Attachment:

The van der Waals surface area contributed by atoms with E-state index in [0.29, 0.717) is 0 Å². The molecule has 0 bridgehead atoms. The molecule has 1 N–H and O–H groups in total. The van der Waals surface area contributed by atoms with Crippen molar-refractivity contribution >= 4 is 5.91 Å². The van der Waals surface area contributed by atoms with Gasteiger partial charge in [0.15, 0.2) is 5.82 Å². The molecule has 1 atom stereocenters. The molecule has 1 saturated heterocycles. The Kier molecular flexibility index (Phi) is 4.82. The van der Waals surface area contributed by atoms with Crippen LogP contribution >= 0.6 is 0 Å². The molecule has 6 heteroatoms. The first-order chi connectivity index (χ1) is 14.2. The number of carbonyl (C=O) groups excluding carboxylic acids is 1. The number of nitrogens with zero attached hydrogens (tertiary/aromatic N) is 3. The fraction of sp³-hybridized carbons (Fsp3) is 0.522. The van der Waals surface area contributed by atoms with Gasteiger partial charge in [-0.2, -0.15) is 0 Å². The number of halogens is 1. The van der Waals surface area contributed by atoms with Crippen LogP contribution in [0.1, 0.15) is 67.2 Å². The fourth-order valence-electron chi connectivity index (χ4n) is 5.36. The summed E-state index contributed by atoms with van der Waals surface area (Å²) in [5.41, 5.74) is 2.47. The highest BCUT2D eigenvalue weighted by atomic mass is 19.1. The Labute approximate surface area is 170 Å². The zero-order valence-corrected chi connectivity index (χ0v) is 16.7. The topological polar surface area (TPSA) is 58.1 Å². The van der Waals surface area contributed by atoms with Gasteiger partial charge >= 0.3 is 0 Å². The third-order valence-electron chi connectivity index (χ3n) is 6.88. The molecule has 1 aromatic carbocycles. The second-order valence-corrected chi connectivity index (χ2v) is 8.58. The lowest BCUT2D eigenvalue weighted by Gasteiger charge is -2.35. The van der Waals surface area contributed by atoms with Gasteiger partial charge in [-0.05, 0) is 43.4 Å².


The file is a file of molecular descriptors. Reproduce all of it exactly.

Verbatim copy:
The van der Waals surface area contributed by atoms with E-state index in [0.29, 0.717) is 0 Å². The molecule has 0 bridgehead atoms. The molecule has 1 N–H and O–H groups in total. The van der Waals surface area contributed by atoms with Crippen molar-refractivity contribution >= 4 is 5.91 Å². The van der Waals surface area contributed by atoms with Gasteiger partial charge in [0.15, 0.2) is 5.82 Å². The molecule has 1 atom stereocenters. The molecule has 1 saturated heterocycles. The Kier molecular flexibility index (Phi) is 4.82. The van der Waals surface area contributed by atoms with Crippen LogP contribution >= 0.6 is 0 Å². The molecule has 6 heteroatoms. The first-order chi connectivity index (χ1) is 14.2. The number of carbonyl (C=O) groups excluding carboxylic acids is 1. The number of nitrogens with zero attached hydrogens (tertiary/aromatic N) is 3. The fraction of sp³-hybridized carbons (Fsp3) is 0.522. The van der Waals surface area contributed by atoms with Gasteiger partial charge in [-0.2, -0.15) is 0 Å². The number of halogens is 1. The van der Waals surface area contributed by atoms with Crippen LogP contribution in [0.1, 0.15) is 67.2 Å². The fourth-order valence-electron chi connectivity index (χ4n) is 5.36. The summed E-state index contributed by atoms with van der Waals surface area (Å²) in [5.41, 5.74) is 2.47. The highest BCUT2D eigenvalue weighted by atomic mass is 19.1. The Labute approximate surface area is 170 Å². The zero-order valence-corrected chi connectivity index (χ0v) is 16.7. The topological polar surface area (TPSA) is 58.1 Å². The van der Waals surface area contributed by atoms with Gasteiger partial charge >= 0.3 is 0 Å². The third-order valence-electron chi connectivity index (χ3n) is 6.88. The molecule has 1 aromatic carbocycles. The second-order valence-corrected chi connectivity index (χ2v) is 8.58. The lowest BCUT2D eigenvalue weighted by Gasteiger charge is -2.35. The van der Waals surface area contributed by atoms with Gasteiger partial charge in [-0.05, 0) is 43.4 Å².